Yasmeen Lari outside a women’s centre in Sindh, Pakistan. It is built on stilts to withstand floods
Al Jazeera’s documentary series adopts a wide definition of rebel – and indeed architect – but is all the more interesting for it, says Hana Loftus
It’s quite something that Al Jazeera is responsible for the most interesting architecture series on TV for a while, and credit to commissioning editor Flora Gregory for investing in this six-parter.
Rebel Architecture’s pitch seems simple: the antithesis of the starchitect cliché, it follows relatively unknown architects whose work addresses the needs of the underprivileged in some of the world’s most challenging situations.
The six architects chosen have, in fact, little in common. The first in the series – Spanish architect Santiago Cirugeda – fits the “rebel” label perfectly, with his romantic, shoe-string brand of guerilla activism building unlicensed structures for communities and artist collectives in crisis-hit Spain.
But the second – Pakistani architect Yasmeen Lari – is an establishment figure in her own right, responsible for huge commercial and public buildings before she turned her focus to housing and community projects in remote rural areas. Not all of the subjects even build anything: Israeli Eyal Weizman may be trained as an architect, but his work is the mapping and analysis of architecture’s function as a form of “slow violence” in the Israeli–Palestinian conflict. Vietnamese architect Vo Trong Nghia hardly fits the “rebel” billing at all, with his crisp white shirts and work on huge commercial housing tracts, bars and hotels.
Workers build a flood-proof mud brick house to Yasmeen Lari’s design
Each episode in itself is interesting but not startling, and the choice of architects can seem a little random (perhaps Rural Studio and Architecture for Humanity were too “starry”, or too collective, but that seems a feeble excuse). However, the variety of the subjects encourages the viewer to question what really makes an architectural rebel, or architecture for the 99 per cent. The lack of a narrative voice also helps – the films follow each architect as they go about their work and are voiced solely by the conversations and remarks that occur along the way. These tensions make the series as a whole more interesting than its anti-starchitect strapline.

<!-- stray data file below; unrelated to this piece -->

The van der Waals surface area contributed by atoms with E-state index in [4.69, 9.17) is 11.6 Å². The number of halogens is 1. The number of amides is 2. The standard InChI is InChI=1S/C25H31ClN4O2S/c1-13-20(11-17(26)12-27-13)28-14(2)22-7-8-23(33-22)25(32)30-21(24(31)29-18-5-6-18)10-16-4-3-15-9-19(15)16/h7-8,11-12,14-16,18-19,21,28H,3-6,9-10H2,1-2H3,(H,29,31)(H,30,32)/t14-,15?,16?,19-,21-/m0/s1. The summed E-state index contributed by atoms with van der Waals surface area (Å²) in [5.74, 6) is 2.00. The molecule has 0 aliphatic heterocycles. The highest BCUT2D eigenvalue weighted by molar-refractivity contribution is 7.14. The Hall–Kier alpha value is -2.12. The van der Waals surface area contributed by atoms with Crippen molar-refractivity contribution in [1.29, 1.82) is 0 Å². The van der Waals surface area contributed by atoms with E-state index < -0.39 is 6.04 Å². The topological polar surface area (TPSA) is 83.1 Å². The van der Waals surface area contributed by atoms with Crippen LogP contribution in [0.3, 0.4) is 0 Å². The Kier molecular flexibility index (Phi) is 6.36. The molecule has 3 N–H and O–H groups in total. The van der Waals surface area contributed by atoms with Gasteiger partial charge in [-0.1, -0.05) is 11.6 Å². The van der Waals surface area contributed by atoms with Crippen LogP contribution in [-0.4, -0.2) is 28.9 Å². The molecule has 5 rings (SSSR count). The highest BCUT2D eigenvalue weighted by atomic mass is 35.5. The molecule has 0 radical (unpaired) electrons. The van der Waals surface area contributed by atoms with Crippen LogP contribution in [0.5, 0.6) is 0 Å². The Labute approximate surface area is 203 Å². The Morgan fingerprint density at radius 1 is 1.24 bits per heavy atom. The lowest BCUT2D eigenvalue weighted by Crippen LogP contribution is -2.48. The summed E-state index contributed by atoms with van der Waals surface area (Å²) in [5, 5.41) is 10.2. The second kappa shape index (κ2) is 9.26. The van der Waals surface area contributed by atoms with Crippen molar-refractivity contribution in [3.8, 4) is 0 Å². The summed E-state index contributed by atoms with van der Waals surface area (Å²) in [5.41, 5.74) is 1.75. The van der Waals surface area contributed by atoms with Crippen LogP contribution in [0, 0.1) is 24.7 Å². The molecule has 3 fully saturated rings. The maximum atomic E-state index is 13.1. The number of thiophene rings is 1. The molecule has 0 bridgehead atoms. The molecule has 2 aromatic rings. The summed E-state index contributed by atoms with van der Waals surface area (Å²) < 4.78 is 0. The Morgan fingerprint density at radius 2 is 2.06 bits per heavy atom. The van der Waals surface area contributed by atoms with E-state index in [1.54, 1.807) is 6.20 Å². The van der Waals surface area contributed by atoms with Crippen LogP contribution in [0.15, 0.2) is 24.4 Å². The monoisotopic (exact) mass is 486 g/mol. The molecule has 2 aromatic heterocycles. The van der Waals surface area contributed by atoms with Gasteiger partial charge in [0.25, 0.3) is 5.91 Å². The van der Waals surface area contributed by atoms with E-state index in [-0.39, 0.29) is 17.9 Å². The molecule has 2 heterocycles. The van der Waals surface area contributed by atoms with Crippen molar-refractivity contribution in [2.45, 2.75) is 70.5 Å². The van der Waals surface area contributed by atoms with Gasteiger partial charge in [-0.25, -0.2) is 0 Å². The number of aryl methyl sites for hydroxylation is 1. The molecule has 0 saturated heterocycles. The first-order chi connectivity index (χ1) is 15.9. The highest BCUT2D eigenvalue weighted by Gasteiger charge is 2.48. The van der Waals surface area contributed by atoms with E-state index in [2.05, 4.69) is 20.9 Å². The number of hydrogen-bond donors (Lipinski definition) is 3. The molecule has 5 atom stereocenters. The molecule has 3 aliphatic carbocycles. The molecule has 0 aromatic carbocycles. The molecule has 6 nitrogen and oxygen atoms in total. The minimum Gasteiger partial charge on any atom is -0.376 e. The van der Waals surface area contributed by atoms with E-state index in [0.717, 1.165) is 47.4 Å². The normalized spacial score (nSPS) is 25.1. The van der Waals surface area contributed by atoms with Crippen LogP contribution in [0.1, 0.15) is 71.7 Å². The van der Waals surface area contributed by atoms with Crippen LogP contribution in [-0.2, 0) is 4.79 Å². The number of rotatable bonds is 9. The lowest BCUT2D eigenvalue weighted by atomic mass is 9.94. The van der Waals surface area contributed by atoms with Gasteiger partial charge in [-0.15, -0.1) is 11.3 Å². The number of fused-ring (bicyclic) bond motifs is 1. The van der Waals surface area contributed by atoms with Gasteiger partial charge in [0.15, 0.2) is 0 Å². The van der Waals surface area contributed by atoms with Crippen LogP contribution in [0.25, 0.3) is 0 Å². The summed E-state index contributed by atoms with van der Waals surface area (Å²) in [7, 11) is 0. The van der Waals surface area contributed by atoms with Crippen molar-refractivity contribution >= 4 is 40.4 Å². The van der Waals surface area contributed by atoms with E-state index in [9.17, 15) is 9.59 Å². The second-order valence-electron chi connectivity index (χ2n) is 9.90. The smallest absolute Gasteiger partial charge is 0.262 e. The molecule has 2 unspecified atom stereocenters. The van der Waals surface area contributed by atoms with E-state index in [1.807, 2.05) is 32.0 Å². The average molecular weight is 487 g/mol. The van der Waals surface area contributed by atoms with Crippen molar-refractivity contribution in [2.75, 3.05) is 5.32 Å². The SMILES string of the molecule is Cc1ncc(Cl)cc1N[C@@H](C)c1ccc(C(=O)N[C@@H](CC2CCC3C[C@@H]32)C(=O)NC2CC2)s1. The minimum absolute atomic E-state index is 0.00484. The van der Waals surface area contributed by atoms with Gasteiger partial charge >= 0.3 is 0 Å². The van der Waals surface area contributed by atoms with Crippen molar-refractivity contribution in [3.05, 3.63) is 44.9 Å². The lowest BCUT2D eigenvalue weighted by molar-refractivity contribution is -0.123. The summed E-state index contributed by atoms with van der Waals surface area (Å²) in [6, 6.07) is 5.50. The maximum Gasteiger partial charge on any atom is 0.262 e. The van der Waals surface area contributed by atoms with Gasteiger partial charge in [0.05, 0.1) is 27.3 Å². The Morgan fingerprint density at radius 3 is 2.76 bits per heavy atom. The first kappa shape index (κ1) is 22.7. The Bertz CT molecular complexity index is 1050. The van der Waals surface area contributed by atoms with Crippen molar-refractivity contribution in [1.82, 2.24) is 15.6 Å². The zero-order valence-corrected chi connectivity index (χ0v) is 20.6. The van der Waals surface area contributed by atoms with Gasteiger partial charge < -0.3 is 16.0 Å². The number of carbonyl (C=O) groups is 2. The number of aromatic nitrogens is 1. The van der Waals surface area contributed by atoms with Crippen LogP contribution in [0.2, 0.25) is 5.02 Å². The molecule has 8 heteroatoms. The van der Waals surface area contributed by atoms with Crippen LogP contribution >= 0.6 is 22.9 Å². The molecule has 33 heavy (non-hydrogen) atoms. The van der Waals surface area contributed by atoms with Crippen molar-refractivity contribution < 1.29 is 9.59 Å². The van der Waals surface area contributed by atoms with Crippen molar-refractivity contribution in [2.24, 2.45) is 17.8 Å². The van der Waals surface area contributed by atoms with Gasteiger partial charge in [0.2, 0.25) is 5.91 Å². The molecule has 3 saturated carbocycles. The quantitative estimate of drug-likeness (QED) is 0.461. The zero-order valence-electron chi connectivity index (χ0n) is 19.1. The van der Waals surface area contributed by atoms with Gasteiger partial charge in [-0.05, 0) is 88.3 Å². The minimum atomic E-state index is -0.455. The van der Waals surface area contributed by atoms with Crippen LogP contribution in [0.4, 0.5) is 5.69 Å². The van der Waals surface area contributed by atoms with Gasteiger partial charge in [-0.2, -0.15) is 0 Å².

The episode featuring Weizman takes this ambiguity on to more unsettling ground. Here, the architecture, not the architect, appears to be the rebel: the security walls, hilltop settlements, highways and surveillance towers of the Israeli occupation erupt into Palestinians’ everyday lives almost as autonomous beings, concrete soldiers in
In contrast, it’s hard to tell how intentional the critique of figures like Vo Trong Nghia is meant to be, with his well-meaning but limp attempts to prototype low-cost homes for his less fortunate compatriots. (If he’s not a credible version of a rebel architect, why devote a whole episode to his work?)
A roof is installed on one of Lari’s mud huts
The final episode in the series, and the most overt in terms of a message, follows two very different characters in the Rio de Janeiro favela of Rocinha. The principal subject is Ricardo de Olivera, a pedreiro – or basic builder – constructing the apartments and shops for favela dwellers, acting as architect, engineer, contractor and sometimes client, as he struggles to complete his own house alongside his paid work. The other – the ageing, patrician Luis Carlos Toledo – hoarsely recounts his efforts to masterplan improvements to the favela.
“I’m sure everyone in Rocinha is proud to have a footbridge by Oscar Niemeyer,” he states without irony, although he deplores the implementation of a cable car over his plans for basic sanitation.
But as a mere “builder” he swims against the tide of national politics and class structures. Compared with him, the series suggests that even the committed Cirugeda, or the engaging Nigerian architect Kunlé Adeyemi, act from a position of privilege, however much they may rebel against traditional modes of architectural practice. If that is the intended “take-home”, it is a reductive one that denies that the architecture profession can play any meaningful social role.
Images: Al Jazeera English